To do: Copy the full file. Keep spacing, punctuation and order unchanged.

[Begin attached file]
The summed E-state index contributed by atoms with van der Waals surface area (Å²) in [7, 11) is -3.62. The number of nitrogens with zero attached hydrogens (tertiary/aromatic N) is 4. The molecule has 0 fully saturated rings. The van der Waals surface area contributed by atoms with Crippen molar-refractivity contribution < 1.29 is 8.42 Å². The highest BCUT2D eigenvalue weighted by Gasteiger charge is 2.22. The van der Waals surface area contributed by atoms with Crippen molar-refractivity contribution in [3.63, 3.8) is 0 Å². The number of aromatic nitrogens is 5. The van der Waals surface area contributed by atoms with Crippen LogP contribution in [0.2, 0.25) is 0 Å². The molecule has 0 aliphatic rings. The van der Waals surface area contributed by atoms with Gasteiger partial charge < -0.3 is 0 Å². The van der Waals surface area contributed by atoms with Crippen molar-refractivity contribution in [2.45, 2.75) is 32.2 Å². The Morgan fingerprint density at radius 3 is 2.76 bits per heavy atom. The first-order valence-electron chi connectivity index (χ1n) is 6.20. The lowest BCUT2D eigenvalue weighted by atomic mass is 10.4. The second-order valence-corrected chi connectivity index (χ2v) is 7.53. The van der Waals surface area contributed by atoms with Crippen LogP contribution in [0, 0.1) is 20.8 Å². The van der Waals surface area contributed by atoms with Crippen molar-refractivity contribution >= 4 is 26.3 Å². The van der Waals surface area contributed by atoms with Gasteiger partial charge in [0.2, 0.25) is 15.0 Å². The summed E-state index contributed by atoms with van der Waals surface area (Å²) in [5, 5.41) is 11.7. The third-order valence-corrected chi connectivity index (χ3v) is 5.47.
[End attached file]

The summed E-state index contributed by atoms with van der Waals surface area (Å²) in [7, 11) is -3.62. The number of nitrogens with zero attached hydrogens (tertiary/aromatic N) is 4. The molecule has 0 fully saturated rings. The van der Waals surface area contributed by atoms with Crippen molar-refractivity contribution < 1.29 is 8.42 Å². The highest BCUT2D eigenvalue weighted by Gasteiger charge is 2.22. The van der Waals surface area contributed by atoms with Crippen molar-refractivity contribution in [3.63, 3.8) is 0 Å². The number of aromatic nitrogens is 5. The van der Waals surface area contributed by atoms with Crippen LogP contribution in [0.2, 0.25) is 0 Å². The molecule has 0 aliphatic rings. The van der Waals surface area contributed by atoms with Gasteiger partial charge < -0.3 is 0 Å². The van der Waals surface area contributed by atoms with Crippen molar-refractivity contribution in [2.45, 2.75) is 32.2 Å². The Morgan fingerprint density at radius 3 is 2.76 bits per heavy atom. The first-order valence-electron chi connectivity index (χ1n) is 6.20. The lowest BCUT2D eigenvalue weighted by atomic mass is 10.4. The second-order valence-corrected chi connectivity index (χ2v) is 7.53. The van der Waals surface area contributed by atoms with Crippen LogP contribution in [0, 0.1) is 20.8 Å². The van der Waals surface area contributed by atoms with Crippen molar-refractivity contribution >= 4 is 26.3 Å². The van der Waals surface area contributed by atoms with Gasteiger partial charge in [0.2, 0.25) is 15.0 Å². The summed E-state index contributed by atoms with van der Waals surface area (Å²) in [5, 5.41) is 11.7. The third-order valence-corrected chi connectivity index (χ3v) is 5.47.